Children’s Alliance is pleased to announce the Voices for Child
Use these 5 tips to prepare for a meeting with your legislator.
It’s a little past the midpoint of the 2017 legislative session.
Children’s Alliance executive director Paola Maranan delivered the following remark
When we raise our voices together, we build the power to protect kids and build a healthy future.
Have a Heart for Kids Day brought hundreds of advocates for children to the State Capitol on Friday, January 27. Children’s Alliance members brought their voices, their values and their hope to state lawmakers who are making important choices in the days and weeks ahead. To see photos from the day, click here.
One out of every 14 children in Washington state has at least one parent who is or has
Cuando se aprueba un proyecto de ley, por lo general se escriben las regulaciones que detallan cómo se pondrán en práctica las diferentes partes de la ley. Usted no tiene que ser un experto en la materia para dar su opinión en esta parte del proceso. Usted solamente necesita saber dónde encontrar la información y cómo participar.
Advocacy doesn't end when you win legislation!
When a bill is passed, usually regulations are written to spell out how the different parts of the law will be put into practice. You don’t have to be an expert to have a say in this part of the process. You just need to know where to find information and how to be involved.
For Washington to thrive, all of our children must thrive. That's why Children's Alliance partners with parents and other community leaders to push for public investments in key areas of child well-being.
This year, by opening the doors of power in Olympia to parents and advocates from across the state, we achieved two historic victories.
High quality early learning is a targeted investment that reaps huge returns: proven outcomes in school and in life. Every child deserves the opportunity for a great start. Pass the Early Start Act with culturally relevant care provisions and funding needed to close the opportunity gap.
The bipartisan Early Start Act (HB 1491/SB 5452)
Sponsored by Rep. Ruth Kagi (D-Seattle) and Sen. Steve Litzow (R-Mercer Island), the Early Start Act aims to expand access to high quality early learning, particularly for children furthest from opportunity.
Click here for a copy of “Unfinished Business: Advocacy for Kids in the 2014 Legislature.”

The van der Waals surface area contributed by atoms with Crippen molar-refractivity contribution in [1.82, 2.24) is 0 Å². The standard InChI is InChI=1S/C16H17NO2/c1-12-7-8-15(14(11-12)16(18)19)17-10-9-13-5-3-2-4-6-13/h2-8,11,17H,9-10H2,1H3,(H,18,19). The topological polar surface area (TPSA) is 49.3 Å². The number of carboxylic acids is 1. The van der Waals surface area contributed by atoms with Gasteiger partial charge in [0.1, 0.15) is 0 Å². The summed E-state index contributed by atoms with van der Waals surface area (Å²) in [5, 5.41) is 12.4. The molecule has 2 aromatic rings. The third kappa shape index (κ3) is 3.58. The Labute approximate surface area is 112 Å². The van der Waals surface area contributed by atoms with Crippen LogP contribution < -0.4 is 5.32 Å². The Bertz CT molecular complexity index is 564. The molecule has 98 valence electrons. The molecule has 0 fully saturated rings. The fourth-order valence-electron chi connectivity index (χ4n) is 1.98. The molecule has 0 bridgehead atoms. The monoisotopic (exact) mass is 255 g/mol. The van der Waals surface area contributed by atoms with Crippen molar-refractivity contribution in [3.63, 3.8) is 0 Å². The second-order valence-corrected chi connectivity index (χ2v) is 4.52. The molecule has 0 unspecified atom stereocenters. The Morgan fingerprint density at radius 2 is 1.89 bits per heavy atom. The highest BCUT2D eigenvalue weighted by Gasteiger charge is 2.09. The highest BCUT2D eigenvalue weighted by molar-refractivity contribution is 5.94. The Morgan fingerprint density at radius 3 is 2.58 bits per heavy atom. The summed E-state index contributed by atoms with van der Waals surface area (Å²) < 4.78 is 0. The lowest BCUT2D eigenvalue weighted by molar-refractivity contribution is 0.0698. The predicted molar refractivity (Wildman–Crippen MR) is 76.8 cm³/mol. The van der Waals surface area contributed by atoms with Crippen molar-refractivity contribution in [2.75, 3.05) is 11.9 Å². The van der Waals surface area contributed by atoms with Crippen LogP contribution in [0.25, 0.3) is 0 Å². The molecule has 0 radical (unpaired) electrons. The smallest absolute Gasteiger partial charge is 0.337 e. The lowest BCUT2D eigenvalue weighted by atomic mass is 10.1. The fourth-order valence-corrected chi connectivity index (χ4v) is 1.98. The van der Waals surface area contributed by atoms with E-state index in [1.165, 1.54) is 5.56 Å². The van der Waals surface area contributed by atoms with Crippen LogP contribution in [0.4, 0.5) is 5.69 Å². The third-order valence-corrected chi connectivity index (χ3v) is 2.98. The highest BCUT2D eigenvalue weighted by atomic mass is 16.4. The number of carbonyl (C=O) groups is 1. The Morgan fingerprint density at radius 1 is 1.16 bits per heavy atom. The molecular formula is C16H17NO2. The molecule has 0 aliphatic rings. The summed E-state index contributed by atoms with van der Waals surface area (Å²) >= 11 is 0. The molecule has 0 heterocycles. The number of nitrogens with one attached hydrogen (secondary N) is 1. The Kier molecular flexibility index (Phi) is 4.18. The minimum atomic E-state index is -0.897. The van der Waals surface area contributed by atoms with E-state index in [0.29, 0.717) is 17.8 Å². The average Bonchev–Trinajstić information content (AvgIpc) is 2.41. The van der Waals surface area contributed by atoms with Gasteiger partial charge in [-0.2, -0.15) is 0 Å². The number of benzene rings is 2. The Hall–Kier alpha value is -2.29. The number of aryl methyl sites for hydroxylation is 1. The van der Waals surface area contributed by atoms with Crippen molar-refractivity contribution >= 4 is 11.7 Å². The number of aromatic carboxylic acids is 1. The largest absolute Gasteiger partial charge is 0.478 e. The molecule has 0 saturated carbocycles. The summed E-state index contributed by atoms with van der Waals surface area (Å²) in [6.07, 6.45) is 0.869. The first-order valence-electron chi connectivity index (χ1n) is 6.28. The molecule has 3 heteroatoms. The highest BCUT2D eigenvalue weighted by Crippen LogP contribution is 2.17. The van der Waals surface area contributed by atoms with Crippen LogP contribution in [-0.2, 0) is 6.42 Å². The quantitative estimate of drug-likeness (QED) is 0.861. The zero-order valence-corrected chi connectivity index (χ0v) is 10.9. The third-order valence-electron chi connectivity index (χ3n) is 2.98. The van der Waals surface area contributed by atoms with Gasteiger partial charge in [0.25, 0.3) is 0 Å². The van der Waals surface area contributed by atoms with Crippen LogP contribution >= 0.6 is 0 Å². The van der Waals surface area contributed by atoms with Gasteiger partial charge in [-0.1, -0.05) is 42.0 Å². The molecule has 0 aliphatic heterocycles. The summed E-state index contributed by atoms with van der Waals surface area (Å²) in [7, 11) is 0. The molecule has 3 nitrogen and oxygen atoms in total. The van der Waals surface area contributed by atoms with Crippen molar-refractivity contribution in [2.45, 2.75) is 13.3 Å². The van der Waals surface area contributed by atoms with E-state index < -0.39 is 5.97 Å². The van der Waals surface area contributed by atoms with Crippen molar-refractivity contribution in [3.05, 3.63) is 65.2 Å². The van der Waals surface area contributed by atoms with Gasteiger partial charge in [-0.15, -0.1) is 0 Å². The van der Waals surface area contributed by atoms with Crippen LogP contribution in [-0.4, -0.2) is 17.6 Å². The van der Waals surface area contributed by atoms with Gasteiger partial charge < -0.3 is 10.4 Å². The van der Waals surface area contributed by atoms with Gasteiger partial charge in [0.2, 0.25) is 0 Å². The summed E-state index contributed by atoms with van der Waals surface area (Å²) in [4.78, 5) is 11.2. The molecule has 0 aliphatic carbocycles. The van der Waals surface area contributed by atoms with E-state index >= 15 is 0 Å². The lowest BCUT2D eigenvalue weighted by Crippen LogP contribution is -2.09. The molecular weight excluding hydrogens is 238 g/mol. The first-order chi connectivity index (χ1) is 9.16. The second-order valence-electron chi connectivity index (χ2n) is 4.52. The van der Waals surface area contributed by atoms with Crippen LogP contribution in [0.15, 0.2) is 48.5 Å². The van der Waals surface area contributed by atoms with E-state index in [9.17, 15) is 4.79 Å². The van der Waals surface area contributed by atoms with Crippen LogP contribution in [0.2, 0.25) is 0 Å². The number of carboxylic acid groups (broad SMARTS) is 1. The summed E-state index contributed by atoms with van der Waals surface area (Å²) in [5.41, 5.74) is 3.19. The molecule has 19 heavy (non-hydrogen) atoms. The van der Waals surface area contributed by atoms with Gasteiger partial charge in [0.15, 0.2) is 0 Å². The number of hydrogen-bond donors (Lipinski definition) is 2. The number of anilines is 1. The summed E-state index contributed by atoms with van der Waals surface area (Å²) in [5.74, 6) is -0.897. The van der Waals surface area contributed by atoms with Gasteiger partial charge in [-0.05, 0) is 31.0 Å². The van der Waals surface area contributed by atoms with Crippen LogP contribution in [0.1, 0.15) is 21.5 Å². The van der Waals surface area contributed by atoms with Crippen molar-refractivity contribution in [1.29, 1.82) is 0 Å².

The Children's Alliance agenda for the 2014 state legislature identifies four priorities that build a stronger Washington for our kids. Click here to view our legislative agenda.
Our 2013 Legislative Report describes the Children's Alliance's work for kids in partnership with coalitions and individuals from all across Washington state.
Together, our teamwork over the 2013 session won:
Children’s Alliance Legislative Champions are state lawmakers recognized for their outstanding service to children in a specific policy area in a particular legislative session.
Children’s Alliance Legislative Champions are state lawmakers recognized by the Children’s Alliance for their outstanding service for children in a specific policy area in a particular legislative session.
Click here to learn about the accomplishments of Champions for Children from 2006 to 2012.
Sixty-two community organizations from across the state have joined together to call for restoration of State Food Assistance for our children, elders, and families. Read their joint letter to state lawmakers.
Since the beginning of the recession, the number of Washington state families struggling with hunger has increased sharply. Between 2008 and 2011, 75,000 new households joined the ranks of the hungry, and the rate of hunger in the state is the highest it has ever been. Read our new report.
Ask these five questions for candidates running for state offices (state legislators and governor). Please scroll to see reverse side for questions for candidates running for Congress.
Hard times have hurt Washington’s children. Four out of 10 kids live in families that can’t afford the basics. Hunger has nearly doubled since the onset of the recession. Tens of thousands of additional children have been pushed into poverty. These hardships
disproportionately affect children of color.
When legislators gathered in Olympia from late November of 2011 to April 2012, we were there, too.